The player controls Pac-Man through a maze, eating pac-dots. When all dots are eaten, Pac-Man is taken to the next stage, between some stages one of three intermission animations plays. Four enemies (Blinky, Pinky, Inky and Clyde) roam the maze, trying to catch Pac-Man. If an enemy touches Pac-Man, a life is lost. When all lives have been lost, the game ends. Pac-Man is awarded a single bonus life at 10,000 points by default—DIP switches inside the machine can change the required points or disable the bonus life altogether. Near the corners of the maze are four larger, flashing dots known as power pellets that provide Pac-Man with the temporary ability to eat the enemies. The enemies turn deep blue, reverse direction and usually move more slowly. When an enemy is eaten, its eyes remain and return to the center box where it is regenerated in its normal color. Blue enemies flash white before they become dangerous again and the length of time for which the enemies remain vulnerable varies from one stage to the next, generally becoming shorter as the game progresses. In later stages, the enemies go straight to flashing, bypassing blue, although they still reverse direction when a power pellet is eaten.Pac-Man was designed to have no ending – as long as the player keeps at least one life, he or she should be able to play the game indefinitely. However, a bug keeps this from happening: Normally, no more than seven fruits are displayed at the bottom of the screen at any one time. But when the internal level counter, which is stored in a single byte, reaches 255, the subroutine that draws the fruits erroneously "rolls over" this number to zero, causing it to try to draw 256 fruits instead of the usual seven. This corrupts the bottom of the screen and the entire right half of the maze with thumb|300px|right|Pac-Man gameplay.seemingly random symbols, making it impossible to eat enough dots to beat the level. Because this effectively ends the game, this "split-screen" level is often referred to as the "kill screen". Emulators and code analysis have revealed what would happen should this 255th level be cleared: The fruits and intermissions would restart at level 1 conditions, but the enemies would retain their higher speed and invulnerability to power pellets from the higher stages.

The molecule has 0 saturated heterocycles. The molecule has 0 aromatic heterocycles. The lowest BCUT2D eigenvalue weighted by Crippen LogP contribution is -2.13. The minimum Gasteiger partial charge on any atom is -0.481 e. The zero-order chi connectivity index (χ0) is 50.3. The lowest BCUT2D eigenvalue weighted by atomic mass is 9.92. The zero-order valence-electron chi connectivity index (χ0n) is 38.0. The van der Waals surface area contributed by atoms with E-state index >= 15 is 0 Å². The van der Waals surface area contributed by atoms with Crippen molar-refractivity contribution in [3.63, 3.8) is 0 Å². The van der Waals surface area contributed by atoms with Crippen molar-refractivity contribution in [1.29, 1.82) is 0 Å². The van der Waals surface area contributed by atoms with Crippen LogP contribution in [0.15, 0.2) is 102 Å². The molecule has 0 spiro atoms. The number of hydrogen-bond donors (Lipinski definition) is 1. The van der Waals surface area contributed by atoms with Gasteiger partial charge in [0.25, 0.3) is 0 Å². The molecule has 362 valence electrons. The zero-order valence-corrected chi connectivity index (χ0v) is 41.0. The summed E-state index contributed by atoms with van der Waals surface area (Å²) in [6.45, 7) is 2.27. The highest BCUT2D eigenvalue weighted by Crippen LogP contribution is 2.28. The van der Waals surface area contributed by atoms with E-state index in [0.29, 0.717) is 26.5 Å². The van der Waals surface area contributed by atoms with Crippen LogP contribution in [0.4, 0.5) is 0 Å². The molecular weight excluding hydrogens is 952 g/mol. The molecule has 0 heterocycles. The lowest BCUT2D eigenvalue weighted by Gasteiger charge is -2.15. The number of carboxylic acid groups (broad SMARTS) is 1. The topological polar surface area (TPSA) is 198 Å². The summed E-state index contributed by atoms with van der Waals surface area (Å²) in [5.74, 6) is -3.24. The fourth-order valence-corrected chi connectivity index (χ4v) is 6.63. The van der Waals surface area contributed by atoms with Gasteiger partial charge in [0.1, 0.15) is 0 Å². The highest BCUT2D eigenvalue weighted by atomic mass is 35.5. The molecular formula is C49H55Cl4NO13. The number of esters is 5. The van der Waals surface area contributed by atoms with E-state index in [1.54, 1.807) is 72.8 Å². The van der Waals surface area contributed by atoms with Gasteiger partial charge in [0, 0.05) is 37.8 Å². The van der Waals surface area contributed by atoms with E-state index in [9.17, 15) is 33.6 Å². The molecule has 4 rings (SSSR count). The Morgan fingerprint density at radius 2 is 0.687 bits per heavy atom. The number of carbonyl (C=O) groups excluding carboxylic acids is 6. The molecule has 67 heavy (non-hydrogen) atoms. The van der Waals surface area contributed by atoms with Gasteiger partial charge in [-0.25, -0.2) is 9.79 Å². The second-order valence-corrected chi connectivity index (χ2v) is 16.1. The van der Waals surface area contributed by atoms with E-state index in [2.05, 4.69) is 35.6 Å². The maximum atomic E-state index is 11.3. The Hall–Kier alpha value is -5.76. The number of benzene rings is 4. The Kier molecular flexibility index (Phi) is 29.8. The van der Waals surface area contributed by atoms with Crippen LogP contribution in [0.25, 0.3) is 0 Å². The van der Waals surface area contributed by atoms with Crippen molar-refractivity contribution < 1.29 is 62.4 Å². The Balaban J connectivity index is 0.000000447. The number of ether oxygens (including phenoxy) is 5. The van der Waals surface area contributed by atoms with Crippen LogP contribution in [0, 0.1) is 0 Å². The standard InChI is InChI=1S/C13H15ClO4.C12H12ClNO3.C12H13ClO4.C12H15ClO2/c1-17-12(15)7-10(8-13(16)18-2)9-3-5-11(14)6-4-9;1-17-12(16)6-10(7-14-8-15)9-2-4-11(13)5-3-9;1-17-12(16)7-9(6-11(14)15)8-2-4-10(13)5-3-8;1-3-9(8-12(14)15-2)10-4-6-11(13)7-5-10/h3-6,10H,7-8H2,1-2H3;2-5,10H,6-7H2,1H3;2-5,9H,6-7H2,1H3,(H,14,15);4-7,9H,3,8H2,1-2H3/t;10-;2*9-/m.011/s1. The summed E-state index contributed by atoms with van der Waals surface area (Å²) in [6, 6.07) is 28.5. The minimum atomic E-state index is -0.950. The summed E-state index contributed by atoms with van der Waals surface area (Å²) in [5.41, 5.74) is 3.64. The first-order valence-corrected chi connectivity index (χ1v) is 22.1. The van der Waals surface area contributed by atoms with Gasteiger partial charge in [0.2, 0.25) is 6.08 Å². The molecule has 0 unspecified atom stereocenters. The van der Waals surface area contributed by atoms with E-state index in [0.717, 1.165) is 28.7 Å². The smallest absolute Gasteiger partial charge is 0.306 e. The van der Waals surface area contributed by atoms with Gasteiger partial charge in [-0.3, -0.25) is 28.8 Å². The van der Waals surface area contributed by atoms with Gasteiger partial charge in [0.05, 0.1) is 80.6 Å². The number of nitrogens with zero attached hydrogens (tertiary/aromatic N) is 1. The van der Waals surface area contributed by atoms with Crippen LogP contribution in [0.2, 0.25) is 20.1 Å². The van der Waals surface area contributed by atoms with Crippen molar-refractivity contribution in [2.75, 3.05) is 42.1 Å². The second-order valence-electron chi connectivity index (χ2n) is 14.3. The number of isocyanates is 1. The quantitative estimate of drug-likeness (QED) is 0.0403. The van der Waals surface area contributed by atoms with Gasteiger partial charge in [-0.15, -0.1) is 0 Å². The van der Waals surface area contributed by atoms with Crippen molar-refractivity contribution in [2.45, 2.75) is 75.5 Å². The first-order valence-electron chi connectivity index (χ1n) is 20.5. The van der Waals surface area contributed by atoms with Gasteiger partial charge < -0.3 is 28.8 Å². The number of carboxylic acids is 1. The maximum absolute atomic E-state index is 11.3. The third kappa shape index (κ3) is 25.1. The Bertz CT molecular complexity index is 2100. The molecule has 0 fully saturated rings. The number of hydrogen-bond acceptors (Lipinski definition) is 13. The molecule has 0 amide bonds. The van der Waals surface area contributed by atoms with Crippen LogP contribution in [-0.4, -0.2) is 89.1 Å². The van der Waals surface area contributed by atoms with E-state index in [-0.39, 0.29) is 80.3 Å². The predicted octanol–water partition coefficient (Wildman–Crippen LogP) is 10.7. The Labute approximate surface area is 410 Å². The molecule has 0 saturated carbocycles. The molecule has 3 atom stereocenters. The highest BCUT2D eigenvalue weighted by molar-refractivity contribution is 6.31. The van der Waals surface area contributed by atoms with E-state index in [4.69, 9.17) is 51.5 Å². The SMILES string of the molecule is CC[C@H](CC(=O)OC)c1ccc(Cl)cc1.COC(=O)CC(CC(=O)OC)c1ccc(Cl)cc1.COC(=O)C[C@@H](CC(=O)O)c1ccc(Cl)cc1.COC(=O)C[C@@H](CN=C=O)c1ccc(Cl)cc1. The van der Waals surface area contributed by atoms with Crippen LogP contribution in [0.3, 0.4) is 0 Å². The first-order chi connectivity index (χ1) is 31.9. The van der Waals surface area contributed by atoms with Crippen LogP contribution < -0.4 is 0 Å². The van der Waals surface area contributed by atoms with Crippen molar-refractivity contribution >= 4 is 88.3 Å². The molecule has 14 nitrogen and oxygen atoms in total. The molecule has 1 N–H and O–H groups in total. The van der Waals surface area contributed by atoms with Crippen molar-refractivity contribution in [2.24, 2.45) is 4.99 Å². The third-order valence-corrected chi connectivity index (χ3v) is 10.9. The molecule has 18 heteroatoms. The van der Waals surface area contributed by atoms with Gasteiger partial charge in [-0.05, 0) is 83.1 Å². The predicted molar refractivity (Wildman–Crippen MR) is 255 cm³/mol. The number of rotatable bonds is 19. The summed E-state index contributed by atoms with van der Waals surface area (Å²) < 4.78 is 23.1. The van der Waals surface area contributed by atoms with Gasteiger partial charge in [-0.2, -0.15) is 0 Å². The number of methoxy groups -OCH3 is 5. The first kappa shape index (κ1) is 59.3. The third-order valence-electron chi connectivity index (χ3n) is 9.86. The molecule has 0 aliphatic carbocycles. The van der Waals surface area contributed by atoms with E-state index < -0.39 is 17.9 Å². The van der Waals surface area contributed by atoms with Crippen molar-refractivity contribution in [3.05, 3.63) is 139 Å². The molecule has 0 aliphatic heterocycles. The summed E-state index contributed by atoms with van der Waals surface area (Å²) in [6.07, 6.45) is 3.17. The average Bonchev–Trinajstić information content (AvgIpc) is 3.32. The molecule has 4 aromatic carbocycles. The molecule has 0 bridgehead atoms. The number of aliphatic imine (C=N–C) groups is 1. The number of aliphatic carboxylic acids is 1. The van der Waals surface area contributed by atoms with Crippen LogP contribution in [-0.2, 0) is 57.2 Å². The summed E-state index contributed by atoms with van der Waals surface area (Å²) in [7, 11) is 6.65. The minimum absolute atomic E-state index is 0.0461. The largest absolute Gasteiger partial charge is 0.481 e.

The game was developed primarily by a young Namco employee named Tōru Iwatani over the course of a year, beginning in April 1979, employing a nine-man team. It was based on the concept of eating, and the original Japanese title was Pakkuman (パックマン?), inspired by the Japanese onomatopoeic slang phrase paku-paku taberu (パクパク食べる?), where paku-paku describes (the sound of) the mouth movement when widely opened and then closed in succession.
Although Iwatani has repeatedly stated that the character's shape was inspired by a pizza missing a slice, he admitted in a 1986 interview that this was a half-truth and the character design also came from simplifying and rounding out the Japanese character for mouth, kuchi (口). Iwatani attempted to appeal to a wider audience—beyond the typical demographics of young boys and teenagers. This led him to add elements of a maze, as well as cute ghost enemy characters. The result was a game he named Puck Man.Later in 1980, the game was picked up for manufacture in the United States by Bally division Midway, which changed the game's name from Puck Man to Pac-Man in an effort to avoid vandalism to the letter 'P'. The cabinet artwork was also changed.